The Western section of the park begins at the West Gate, near the town of St Martins. The main attractions in this area include coastal cliffs, rock formations, lookouts, and scenic hiking paths.
Fox Rock Lookout – The first lookout of Fundy Trail Parkway does not disappoint. It offers an excellent vantage point of Isle Haute, “High Island,” with its dramatic high rocky cliffs and views all the way to Quaco Head Lighthouse. Catch the first glimpse of the spectacular Bay of Fundy and get excited for the journey ahead.
Flowerpot Rock at Fownes Head – A result of the coastal erosion process, the Flowerpot Rock is a unique rock formation named after the tuft of vegetation that grows on its tops. You can admire the Flowerpot Rock from one of the observation decks or follow the Flowerpot Scenic trail to see the rock up close.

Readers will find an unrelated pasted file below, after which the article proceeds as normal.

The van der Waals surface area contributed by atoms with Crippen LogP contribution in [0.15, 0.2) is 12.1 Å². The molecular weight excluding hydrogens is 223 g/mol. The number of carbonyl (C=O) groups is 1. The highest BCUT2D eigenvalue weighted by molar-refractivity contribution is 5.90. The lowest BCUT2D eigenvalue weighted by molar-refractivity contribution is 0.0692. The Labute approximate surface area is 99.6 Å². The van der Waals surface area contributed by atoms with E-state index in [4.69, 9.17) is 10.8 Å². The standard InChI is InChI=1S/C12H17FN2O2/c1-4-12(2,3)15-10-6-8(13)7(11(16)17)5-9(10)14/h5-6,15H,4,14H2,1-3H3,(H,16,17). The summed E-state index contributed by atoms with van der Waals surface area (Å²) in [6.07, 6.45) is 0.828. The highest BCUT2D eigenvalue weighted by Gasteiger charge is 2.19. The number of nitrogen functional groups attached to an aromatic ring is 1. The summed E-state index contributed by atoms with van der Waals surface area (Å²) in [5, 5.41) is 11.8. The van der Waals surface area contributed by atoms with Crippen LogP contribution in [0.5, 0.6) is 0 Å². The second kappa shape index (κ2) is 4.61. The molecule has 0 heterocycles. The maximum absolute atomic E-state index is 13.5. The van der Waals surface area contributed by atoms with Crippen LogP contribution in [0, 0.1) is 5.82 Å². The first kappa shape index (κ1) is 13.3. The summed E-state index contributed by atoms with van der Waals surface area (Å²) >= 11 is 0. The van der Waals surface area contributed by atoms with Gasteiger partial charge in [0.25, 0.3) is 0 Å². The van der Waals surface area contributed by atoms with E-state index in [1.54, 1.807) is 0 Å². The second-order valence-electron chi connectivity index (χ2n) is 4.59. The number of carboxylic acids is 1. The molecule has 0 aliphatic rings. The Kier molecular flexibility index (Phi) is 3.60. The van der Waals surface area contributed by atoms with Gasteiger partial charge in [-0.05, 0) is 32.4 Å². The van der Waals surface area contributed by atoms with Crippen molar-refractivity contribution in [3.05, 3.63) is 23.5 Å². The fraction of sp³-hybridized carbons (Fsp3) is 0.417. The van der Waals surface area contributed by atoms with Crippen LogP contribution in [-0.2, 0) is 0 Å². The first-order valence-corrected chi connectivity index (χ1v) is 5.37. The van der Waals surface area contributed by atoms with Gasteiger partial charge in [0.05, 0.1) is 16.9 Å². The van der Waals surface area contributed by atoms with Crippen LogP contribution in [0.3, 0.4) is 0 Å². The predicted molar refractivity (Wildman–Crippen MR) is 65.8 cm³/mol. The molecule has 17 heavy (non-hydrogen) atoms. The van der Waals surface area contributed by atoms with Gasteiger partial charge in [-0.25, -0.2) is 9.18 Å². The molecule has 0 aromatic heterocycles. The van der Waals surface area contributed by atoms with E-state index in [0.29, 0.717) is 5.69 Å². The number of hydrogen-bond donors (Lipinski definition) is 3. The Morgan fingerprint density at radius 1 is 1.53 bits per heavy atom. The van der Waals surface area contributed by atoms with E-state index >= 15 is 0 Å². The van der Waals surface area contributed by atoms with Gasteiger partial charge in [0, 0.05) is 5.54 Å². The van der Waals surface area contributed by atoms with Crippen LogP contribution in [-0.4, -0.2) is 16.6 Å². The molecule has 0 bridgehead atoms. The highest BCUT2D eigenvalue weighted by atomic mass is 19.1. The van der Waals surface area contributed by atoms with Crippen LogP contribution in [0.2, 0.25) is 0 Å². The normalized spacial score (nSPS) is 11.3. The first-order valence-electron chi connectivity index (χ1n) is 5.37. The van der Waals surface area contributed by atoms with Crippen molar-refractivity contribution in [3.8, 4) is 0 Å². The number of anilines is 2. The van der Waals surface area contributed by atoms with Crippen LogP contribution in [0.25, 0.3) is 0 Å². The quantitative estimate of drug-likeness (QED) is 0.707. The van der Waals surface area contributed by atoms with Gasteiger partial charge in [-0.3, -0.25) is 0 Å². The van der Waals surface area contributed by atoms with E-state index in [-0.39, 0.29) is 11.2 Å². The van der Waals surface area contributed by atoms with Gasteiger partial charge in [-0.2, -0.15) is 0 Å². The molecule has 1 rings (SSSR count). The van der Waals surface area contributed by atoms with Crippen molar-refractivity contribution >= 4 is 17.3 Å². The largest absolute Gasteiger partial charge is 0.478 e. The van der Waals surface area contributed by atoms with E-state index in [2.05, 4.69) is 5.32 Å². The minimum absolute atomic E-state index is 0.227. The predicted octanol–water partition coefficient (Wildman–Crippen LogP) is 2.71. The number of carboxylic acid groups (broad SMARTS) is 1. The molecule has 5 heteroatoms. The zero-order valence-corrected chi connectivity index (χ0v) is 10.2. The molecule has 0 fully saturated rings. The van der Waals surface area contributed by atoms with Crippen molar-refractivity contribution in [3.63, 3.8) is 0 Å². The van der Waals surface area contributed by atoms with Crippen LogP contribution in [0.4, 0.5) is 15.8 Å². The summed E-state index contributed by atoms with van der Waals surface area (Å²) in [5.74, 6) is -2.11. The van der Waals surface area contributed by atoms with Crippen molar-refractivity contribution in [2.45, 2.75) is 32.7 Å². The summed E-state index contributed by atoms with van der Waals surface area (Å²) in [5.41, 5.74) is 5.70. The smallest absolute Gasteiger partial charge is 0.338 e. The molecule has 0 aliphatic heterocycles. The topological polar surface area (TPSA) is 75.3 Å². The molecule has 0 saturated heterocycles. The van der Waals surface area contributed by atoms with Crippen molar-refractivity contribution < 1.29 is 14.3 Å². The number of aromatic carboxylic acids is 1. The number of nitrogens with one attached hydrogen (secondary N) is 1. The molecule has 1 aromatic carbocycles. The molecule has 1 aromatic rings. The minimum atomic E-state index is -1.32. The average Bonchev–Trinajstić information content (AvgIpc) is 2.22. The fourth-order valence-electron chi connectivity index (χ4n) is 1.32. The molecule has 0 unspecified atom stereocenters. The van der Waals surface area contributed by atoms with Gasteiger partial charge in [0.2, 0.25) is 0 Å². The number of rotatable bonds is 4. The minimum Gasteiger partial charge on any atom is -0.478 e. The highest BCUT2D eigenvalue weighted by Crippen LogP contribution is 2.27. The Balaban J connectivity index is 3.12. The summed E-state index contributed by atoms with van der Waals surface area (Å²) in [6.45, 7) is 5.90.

Flowerpot Rock Scenic Footpath – This trail leading to Flowerpot Rock is a moderate-difficulty hiking trail of 1.5 km (0.9 miles) starting from the Fownes Head Lookout. Terrain can be muddy and rocky, so appropriate footwear is a must. Note that the trail may not be accessible during high tide.
Melvin Beach Lookout– Worthy stop to view the clay-coloured cliffs between Melvin and Pangburn Beaches. If you want to go down the wooden steps toward the Fundy coastline, make sure to check the tide schedule, as it is only accessible at low tide.
Fuller Falls – One of the top attractions of this famous destination, the waterfall is easy to reach from the parkway. It’s the most impressive of all the waterfalls on the Fundy Parkway trail.
Bradshaw Scenic Footpath – This is a moderate to strenuous, 0.6 km (0.3 miles) short hike, starting from the Bradshaw lookout and ending at Fuller Brook walking bridge.